HS In the early ’50s, a group of painters from Japan came and demonstrated what they called Noh drawings. The drawings had two meanings: one mundane and one philosophical or mystical.
AB Did you use Surrealist techniques, like forms of Automatism, in Vienna or Paris in your early days?
HS Well, the combining imagination was my invention, but that was in the Surrealist speech, without a doubt. You hear stories about the Surrealists, how intimate they were.
AB How intimate were they? They didn’t seem to be that comfortable with women.
HS Well…yes, they believed in an “amour fou” (laughter), but in a way that would deeply irritate a young, post-feminist woman. But everything keeps changing, beautifully, and in a very satisfactory way for me. You understand that when you come from Europe—where I grew up was about 60 years behind the United States. So when I traveled to the United States, I didn’t only travel in space, I also traveled in time. It was a tremendous cultural leap, especially in the role of women in the world. For instance, I have known women M.D.s who have become M.D.s in order to catch a husband. (laughter) You see what I mean? For the women I knew, my generation, the ultimate goal in life was a husband. They had totally a slave mentality. You have to understand that some of the greatest philosophers in antiquity were slaves. So when I say slave mentality, I don’t mean that they weren’t intelligent, but they were part of a culture, and their dreams and their aims were slave-like. It’s inconceivable for somebody of your tender years.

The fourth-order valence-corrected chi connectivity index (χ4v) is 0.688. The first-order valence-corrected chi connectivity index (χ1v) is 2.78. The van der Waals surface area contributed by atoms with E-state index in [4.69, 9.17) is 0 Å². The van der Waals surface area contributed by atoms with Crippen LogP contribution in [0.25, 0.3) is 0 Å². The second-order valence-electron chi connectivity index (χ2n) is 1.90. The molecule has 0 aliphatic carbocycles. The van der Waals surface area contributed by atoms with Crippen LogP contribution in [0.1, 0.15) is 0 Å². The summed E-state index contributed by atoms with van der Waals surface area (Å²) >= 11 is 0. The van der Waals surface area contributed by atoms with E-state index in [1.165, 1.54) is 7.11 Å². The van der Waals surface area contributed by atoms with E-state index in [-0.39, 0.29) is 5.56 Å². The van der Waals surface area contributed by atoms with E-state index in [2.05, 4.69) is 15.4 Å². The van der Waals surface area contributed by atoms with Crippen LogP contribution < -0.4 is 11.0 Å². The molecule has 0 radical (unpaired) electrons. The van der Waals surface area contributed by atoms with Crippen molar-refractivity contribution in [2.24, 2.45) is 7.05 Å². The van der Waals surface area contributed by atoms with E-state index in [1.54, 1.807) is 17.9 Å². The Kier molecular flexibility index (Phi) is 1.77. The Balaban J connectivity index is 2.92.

AB Not that tender. I’ve read that at a very young age you said you wanted to be a “great artist.” So you didn’t say, “I want to be a great wife?”